Centred around Plaza Gomila, close to the city’s harbour, El Terreno is among Palma’s most historic neighbourhoods. Until the 1990s, it was a cultural hub – home to many of the city’s famous artists and writers and known for its nightlife, with famous performances by musicians such as Jimi Hendrix, Ray Charles, and Tom Jones in its bohemian nightclubs. However, it has recently seen a long period of neglect and decline. The Fluxà Family, owners of the Mallorca-based Camper shoe brand, purchased a series of neighbouring plots around the Plaza and asked MVRDV and GRAS to develop a renewal plan that echoed Camper’s philosophy of combining heritage with innovation and creativity.
The seven diverse buildings, each executed in a different colour and material, add 60 rental homes in a variety of styles and sizes intended for local inhabitants who work in the surrounding area, as well as additional commercial space. The many bright colours, emphasised by the Mediterranean sun, advertise the vibrancy and rejuvenation of the neighbourhood. Each of the buildings brings not only its own character, but also unique amenities, with facilities such as restaurants and bars being public while amenities such as pools are accessible to residents of all buildings within the plan.
Five of the buildings of GOMILA MALLORCA are already under construction. The largest building, at the heart of the ensemble, is the Gomila Center, a renovation of a 1979 design by architect Pere Nicolau. Also included in the first phase is Las Fabri-Casas, a set of blue row houses with a saw-tooth roof, the red townhouses known as Las Casitas, a sustainable apartment building built in rammed earth and, directly adjacent to Plaza Gomila, the green building simply named La Plaza, which transforms an existing building. A later phase will add two further buildings to the ensemble: the yellow Casa Virginia, and a small construction next to the Gomila Center, both renovations of existing neighbourhood buildings.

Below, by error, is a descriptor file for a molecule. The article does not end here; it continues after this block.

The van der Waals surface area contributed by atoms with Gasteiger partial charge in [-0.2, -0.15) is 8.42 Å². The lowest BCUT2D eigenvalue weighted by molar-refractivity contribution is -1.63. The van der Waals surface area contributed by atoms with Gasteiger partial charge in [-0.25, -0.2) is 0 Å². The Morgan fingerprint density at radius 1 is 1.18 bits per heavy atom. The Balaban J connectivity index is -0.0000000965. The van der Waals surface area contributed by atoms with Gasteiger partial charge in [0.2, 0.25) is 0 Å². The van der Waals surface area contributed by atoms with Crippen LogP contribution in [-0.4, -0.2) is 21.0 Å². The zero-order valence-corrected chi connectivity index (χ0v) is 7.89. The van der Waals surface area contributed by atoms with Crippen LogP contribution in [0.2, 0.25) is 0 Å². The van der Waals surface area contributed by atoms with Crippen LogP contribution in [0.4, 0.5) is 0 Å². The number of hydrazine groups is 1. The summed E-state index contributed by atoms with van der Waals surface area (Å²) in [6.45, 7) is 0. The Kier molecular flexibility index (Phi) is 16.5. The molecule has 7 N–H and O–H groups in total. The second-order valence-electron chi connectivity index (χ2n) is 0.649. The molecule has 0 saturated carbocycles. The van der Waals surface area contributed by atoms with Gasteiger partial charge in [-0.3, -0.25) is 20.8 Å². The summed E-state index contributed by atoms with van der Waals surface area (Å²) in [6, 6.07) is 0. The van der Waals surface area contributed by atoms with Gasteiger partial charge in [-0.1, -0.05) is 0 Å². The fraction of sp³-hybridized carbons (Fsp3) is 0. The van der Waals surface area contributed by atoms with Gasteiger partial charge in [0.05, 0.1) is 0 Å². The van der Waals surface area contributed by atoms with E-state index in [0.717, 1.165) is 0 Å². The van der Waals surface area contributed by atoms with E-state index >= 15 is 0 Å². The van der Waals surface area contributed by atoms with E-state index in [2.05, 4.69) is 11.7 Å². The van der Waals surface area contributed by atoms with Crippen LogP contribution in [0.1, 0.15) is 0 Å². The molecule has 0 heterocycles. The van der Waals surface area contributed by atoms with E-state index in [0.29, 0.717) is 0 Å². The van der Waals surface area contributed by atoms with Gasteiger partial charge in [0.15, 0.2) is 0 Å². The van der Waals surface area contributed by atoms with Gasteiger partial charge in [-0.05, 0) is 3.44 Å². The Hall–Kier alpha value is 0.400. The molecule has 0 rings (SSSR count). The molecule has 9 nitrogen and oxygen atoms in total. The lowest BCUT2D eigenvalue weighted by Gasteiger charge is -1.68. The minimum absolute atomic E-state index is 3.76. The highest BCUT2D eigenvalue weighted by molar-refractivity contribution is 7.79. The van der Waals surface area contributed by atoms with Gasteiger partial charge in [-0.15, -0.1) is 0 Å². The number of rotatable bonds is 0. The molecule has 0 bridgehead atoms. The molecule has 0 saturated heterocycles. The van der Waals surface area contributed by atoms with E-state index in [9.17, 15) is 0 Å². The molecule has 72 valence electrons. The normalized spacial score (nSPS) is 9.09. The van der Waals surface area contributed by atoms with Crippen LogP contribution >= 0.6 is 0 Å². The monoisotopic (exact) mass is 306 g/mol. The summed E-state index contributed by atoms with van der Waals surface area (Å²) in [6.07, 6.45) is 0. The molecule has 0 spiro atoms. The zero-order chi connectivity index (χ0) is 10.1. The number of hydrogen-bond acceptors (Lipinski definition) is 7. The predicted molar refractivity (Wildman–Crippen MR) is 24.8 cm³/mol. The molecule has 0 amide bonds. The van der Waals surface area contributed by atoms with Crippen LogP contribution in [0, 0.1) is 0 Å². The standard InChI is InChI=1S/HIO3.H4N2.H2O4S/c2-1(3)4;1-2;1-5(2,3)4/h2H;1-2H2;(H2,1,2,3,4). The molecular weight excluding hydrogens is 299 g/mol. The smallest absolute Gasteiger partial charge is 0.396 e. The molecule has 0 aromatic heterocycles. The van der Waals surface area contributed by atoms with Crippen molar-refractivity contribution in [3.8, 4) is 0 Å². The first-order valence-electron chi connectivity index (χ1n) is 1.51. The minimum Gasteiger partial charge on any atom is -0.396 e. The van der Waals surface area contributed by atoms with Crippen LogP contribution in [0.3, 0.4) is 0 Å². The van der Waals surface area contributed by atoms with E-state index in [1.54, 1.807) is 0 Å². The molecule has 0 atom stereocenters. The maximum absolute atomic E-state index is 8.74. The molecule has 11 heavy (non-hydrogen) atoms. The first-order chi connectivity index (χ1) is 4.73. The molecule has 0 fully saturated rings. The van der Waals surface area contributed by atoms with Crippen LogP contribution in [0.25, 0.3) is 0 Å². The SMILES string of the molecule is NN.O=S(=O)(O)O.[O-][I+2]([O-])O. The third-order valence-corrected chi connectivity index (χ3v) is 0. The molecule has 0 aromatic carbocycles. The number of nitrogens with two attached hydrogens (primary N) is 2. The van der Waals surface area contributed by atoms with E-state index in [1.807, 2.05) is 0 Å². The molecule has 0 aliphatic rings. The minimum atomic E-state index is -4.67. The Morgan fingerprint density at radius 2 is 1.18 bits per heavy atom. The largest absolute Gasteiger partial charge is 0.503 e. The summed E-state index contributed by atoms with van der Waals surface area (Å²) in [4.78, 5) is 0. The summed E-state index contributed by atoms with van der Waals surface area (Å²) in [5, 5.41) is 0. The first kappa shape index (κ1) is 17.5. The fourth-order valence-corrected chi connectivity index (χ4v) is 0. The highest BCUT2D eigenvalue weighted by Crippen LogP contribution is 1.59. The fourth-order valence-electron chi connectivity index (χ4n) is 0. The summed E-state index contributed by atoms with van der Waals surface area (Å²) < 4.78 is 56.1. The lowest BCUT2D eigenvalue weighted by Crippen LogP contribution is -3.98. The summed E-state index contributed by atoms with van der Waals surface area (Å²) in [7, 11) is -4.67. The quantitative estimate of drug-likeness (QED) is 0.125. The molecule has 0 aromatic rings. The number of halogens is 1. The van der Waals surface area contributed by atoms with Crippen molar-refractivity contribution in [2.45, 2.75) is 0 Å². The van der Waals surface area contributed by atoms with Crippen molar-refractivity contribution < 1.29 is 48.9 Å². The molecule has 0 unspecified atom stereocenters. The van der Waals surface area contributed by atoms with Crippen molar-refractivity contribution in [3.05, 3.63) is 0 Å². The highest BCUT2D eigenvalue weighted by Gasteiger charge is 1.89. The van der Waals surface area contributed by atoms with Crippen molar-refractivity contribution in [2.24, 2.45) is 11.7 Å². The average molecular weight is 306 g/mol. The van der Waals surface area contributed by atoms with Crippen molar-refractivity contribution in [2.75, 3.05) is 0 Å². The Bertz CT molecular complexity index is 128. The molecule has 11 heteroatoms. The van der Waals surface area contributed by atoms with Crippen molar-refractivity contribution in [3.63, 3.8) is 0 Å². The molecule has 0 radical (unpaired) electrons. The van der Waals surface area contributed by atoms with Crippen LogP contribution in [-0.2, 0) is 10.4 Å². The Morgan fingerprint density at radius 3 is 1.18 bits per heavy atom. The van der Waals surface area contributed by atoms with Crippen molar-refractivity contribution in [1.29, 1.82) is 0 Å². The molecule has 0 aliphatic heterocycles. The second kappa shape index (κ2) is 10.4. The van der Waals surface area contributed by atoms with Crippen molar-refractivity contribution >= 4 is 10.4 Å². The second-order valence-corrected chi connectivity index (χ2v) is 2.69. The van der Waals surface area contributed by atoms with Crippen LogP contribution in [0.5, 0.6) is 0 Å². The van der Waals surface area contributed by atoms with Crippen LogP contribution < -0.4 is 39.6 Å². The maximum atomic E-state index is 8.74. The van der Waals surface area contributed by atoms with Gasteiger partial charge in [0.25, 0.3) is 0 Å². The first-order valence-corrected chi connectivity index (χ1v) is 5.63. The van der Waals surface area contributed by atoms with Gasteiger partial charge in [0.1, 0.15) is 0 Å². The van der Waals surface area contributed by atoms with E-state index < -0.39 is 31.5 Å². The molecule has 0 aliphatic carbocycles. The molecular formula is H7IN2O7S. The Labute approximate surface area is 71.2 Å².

The Gomila buildings have been designed according to Passive Haus principles, with high thermal efficiency and passive climate control measures such as shutters and cross ventilation to reduce energy needs. To utilize the many sun hours of Mallorca, solar panels are added to rooftops while heat recovery systems further reduce the buildings’ energy consumption. Materials will be sourced locally wherever possible, reducing the carbon produced by the construction.